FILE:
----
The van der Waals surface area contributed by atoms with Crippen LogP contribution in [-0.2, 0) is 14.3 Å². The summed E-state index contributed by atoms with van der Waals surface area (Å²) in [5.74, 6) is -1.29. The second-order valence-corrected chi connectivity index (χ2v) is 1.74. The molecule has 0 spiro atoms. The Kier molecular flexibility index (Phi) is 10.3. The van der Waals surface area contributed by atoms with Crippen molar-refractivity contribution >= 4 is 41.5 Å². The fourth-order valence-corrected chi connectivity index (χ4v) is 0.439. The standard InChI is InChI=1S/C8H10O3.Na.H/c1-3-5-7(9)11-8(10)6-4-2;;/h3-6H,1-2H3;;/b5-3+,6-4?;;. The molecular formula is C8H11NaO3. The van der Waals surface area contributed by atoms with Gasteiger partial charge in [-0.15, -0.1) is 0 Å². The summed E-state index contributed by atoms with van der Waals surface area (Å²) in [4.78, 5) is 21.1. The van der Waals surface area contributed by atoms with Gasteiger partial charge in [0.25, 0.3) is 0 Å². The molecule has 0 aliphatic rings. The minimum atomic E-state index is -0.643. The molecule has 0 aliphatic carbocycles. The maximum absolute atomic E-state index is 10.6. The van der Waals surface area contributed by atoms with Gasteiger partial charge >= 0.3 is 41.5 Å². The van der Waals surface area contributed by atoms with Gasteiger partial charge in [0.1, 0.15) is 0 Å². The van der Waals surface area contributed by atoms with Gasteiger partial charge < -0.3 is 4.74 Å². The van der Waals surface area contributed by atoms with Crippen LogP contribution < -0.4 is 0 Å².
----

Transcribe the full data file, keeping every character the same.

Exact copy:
The van der Waals surface area contributed by atoms with Crippen LogP contribution in [-0.2, 0) is 14.3 Å². The summed E-state index contributed by atoms with van der Waals surface area (Å²) in [5.74, 6) is -1.29. The second-order valence-corrected chi connectivity index (χ2v) is 1.74. The molecule has 0 spiro atoms. The Kier molecular flexibility index (Phi) is 10.3. The van der Waals surface area contributed by atoms with Crippen molar-refractivity contribution >= 4 is 41.5 Å². The fourth-order valence-corrected chi connectivity index (χ4v) is 0.439. The standard InChI is InChI=1S/C8H10O3.Na.H/c1-3-5-7(9)11-8(10)6-4-2;;/h3-6H,1-2H3;;/b5-3+,6-4?;;. The molecular formula is C8H11NaO3. The van der Waals surface area contributed by atoms with Gasteiger partial charge in [-0.15, -0.1) is 0 Å². The summed E-state index contributed by atoms with van der Waals surface area (Å²) in [4.78, 5) is 21.1. The van der Waals surface area contributed by atoms with Gasteiger partial charge in [0.25, 0.3) is 0 Å². The molecule has 0 aliphatic rings. The minimum atomic E-state index is -0.643. The molecule has 0 aliphatic carbocycles. The maximum absolute atomic E-state index is 10.6. The van der Waals surface area contributed by atoms with Gasteiger partial charge >= 0.3 is 41.5 Å². The van der Waals surface area contributed by atoms with Gasteiger partial charge in [0.1, 0.15) is 0 Å². The van der Waals surface area contributed by atoms with Gasteiger partial charge < -0.3 is 4.74 Å². The van der Waals surface area contributed by atoms with Crippen LogP contribution < -0.4 is 0 Å².